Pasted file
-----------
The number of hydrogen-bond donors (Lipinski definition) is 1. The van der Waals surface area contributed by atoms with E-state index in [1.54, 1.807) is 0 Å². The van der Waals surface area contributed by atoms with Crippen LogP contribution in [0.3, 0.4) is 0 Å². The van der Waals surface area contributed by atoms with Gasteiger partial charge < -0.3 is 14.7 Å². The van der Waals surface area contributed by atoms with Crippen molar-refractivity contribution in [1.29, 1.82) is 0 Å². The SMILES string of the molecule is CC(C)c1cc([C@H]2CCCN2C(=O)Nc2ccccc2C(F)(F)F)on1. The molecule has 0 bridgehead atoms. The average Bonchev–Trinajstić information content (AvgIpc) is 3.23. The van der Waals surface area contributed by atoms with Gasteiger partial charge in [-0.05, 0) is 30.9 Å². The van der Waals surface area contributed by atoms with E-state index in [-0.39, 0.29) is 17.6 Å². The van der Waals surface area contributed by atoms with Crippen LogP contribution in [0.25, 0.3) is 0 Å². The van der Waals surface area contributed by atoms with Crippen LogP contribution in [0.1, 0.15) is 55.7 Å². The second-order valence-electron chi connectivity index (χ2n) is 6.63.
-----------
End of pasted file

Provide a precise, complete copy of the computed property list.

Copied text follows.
The number of hydrogen-bond donors (Lipinski definition) is 1. The van der Waals surface area contributed by atoms with E-state index in [1.54, 1.807) is 0 Å². The van der Waals surface area contributed by atoms with Crippen LogP contribution in [0.3, 0.4) is 0 Å². The van der Waals surface area contributed by atoms with Gasteiger partial charge < -0.3 is 14.7 Å². The van der Waals surface area contributed by atoms with Crippen molar-refractivity contribution in [1.29, 1.82) is 0 Å². The SMILES string of the molecule is CC(C)c1cc([C@H]2CCCN2C(=O)Nc2ccccc2C(F)(F)F)on1. The molecule has 0 bridgehead atoms. The average Bonchev–Trinajstić information content (AvgIpc) is 3.23. The van der Waals surface area contributed by atoms with Gasteiger partial charge in [-0.05, 0) is 30.9 Å². The van der Waals surface area contributed by atoms with E-state index in [-0.39, 0.29) is 17.6 Å². The van der Waals surface area contributed by atoms with Crippen LogP contribution in [0.25, 0.3) is 0 Å². The van der Waals surface area contributed by atoms with Crippen LogP contribution in [0.1, 0.15) is 55.7 Å². The second-order valence-electron chi connectivity index (χ2n) is 6.63.